Renee and Bob Marshall
Ten years ago my students usually ranged from 16-30 in age. Anyone over the age of 30 was basically considered too old to start a successful career in music. But, with the advent of YouTube, Vimeo, Facebook and other video/social media outlets, this has all changed. No longer do older singers have to sit on the sidelines and wish they too could make a stir in the music world.
In the last three to four years my studio has grown considerably in the number of singers over the age of 40. About 20% of my current students fall into this age category. Many of them are singers who took their father’s advice and “got a real job.” Now that they have retired they are looking to follow their dream of pursuing a singing career.
What advice can I offer to help these singers to keep their voices strong and healthy up into their 80s, 90s or even 100s?
It’s generally not the voice that wears out, but the power behind it that diminishes. If we use good support when we sing and exercise the voice-producing mechanisms regularly to prevent them from atrophy, we will be rewarded with a vibrant and resonant voice well into our later years. We can’t stop having birthdays, but we can take steps to keep our voice strong and vital.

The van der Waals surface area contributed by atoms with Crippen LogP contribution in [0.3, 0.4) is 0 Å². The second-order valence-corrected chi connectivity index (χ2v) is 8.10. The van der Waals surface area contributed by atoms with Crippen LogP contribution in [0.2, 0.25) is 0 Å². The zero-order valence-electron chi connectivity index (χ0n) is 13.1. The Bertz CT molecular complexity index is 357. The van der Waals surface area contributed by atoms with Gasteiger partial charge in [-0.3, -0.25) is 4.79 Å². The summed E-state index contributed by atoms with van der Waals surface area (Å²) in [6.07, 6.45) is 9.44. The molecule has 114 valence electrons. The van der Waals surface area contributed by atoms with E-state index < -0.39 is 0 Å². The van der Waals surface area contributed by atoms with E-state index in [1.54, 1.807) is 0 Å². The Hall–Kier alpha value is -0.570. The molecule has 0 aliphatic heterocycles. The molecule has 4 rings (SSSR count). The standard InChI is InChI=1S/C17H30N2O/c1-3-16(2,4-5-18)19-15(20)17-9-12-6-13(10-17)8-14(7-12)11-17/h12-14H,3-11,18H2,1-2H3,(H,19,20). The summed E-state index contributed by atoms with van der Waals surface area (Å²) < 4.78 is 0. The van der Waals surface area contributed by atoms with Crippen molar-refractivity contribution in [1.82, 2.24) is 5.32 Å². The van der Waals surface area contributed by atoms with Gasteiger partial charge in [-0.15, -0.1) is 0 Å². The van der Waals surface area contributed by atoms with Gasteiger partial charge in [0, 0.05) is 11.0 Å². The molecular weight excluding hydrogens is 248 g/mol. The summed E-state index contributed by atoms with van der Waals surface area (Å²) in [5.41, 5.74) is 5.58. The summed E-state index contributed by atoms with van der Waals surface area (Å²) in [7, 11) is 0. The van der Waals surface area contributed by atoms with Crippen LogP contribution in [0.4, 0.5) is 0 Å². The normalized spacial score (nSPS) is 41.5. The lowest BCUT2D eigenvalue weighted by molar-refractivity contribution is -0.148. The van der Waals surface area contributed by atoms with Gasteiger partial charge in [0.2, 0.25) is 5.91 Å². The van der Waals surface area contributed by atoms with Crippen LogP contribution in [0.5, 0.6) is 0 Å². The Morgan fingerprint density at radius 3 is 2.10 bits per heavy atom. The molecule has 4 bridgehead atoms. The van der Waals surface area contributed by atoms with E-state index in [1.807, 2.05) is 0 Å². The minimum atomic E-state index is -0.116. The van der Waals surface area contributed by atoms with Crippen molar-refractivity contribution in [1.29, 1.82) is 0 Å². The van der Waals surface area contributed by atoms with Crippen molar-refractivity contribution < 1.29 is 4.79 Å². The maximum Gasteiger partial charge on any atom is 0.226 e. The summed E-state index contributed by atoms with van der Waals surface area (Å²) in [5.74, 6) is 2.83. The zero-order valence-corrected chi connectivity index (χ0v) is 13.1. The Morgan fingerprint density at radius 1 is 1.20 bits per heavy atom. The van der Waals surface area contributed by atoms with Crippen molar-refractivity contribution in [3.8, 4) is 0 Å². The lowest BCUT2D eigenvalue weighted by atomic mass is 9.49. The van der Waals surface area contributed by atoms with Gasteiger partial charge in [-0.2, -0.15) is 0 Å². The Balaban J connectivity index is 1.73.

Here are some of the things that will protect and preserve the singing voice:
–Eat sensibly, get plenty of rest, and keep body, brain, and voice well exercised.
–Use Passive Breathing to eliminate neck and shoulder tension when singing.
–Use the strong muscles of the lower abdominals to support the voice.
–Use a good daily warm up especially when you will be singing.
–Keep moisture levels high with plant life, humidifiers, and eight glasses a day.
–Be alert for the voice-damaging symptoms of Gastroesophageal Reflux Disease.
–If you begin to have symptoms of vocal abuse take time off and rest your voice.
–Avoid yelling and whispering. They are equally bad for the vocal cords.
–Don’t smoke and limit alcohol intake.
One more little thing about older voices is that you can pretty much count on your voice changing as you age. Not all of these changes are bad. For example you may lose some of your upper range, but you may very well be rewarded with a more resonant voice, especially men.
And, you may find this hard to believe, but it’s not all about the voice. A good voice is a good thing to have, but if you can learn to be more expressive and communicate one-on-one with your audience no matter your age or skill you can still be a successful singer. Think Willy Nelson.
If you take good care of your voice it should last you a lifetime.